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Life-threatening acute adverse cutaneous drug reactions.
Adverse cutaneous reactions to drugs are frequent, affecting 2% to 3% of all hospitalized patients. Fortunately, only about 2% of adverse cutaneous reactions are severe and very few are fatal. Stevens-Johnson syndrome and toxic epidermal necrolysis are severe life-threatening diseases with a mortality rate reaching 30%, and only prompt recognition and diagnosis, withdrawal of the offensive drug, and referral to an intensive care unit or burn care unit might improve the prognosis and save the patient's life. Drug eruption with eosinophilia and systemic symptoms syndrome, formerly termed drug hypersensitivity syndrome, is a rather distinct severe adverse drug reaction (ADR) characterized by eruption, fever, lymph node enlargement, and single or multiple organ involvement, with a high morbidity and a mortality rate of 10%. These severe ADRs, together with serum sickness-like syndrome, are discussed in this review. Other severe reactions, such as anaphylaxis and vasculitis, are discussed elsewhere in this issue. Although most of the readers, particularly those in the outpatient arena, will not be treating these patients, they are the ones who will see them first, diagnose them, realize the potential danger in their condition, and refer them to the appropriate treatment venue. Therefore, dermatologists should be familiar with these conditions and be prepared to handle them adequately.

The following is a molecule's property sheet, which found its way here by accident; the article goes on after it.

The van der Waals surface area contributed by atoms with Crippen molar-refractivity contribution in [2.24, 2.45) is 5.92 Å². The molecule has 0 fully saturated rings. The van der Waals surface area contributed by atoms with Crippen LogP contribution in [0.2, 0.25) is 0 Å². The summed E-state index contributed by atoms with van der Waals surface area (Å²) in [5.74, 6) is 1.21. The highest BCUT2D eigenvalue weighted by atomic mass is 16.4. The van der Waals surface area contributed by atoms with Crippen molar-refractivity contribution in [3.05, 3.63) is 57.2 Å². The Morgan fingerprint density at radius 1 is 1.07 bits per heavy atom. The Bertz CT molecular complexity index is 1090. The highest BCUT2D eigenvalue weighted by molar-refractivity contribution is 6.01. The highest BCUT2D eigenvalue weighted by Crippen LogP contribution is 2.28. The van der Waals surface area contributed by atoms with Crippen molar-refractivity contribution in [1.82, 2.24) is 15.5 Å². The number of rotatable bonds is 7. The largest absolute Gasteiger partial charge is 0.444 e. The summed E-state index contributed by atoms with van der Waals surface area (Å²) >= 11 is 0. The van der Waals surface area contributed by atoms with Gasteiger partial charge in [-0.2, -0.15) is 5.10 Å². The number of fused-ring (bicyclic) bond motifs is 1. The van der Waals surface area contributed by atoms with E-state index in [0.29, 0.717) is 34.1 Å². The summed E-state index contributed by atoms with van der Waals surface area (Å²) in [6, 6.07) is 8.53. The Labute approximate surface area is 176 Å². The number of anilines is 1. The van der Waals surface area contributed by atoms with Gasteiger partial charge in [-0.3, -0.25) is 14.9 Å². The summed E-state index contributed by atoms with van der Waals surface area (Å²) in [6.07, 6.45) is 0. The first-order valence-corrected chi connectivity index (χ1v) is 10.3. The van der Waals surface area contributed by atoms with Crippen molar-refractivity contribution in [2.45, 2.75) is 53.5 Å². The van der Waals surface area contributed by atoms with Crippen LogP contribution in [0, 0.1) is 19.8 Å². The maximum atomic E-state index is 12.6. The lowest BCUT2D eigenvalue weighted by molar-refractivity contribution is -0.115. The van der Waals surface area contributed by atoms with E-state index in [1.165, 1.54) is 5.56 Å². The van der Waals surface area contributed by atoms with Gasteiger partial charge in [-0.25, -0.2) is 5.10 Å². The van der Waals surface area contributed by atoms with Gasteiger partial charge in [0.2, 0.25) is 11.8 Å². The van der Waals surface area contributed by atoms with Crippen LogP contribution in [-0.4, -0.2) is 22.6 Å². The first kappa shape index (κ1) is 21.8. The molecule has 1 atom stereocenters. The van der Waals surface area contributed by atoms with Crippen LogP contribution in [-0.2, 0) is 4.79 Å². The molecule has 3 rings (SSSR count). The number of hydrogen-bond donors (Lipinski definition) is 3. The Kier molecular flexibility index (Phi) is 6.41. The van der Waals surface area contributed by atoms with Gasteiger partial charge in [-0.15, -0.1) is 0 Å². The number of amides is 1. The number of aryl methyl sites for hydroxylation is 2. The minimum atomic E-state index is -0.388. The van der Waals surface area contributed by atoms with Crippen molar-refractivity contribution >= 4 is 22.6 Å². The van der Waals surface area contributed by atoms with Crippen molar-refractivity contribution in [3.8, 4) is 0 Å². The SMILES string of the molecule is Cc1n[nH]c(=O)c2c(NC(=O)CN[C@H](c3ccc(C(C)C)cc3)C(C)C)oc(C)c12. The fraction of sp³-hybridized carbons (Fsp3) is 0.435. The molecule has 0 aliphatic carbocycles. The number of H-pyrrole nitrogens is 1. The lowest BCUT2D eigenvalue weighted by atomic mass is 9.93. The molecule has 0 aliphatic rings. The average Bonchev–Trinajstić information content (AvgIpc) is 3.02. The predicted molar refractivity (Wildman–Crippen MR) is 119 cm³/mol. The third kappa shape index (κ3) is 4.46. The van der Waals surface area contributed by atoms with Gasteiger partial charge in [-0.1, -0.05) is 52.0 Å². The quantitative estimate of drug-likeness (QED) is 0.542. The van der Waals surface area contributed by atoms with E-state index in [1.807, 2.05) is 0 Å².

Dermatology Unit, Kaplan Medical Center, 76100 Rechovot, Israel. firstname.lastname@example.org, ,
Severity of Illness Index
Pub Type(s)Journal Article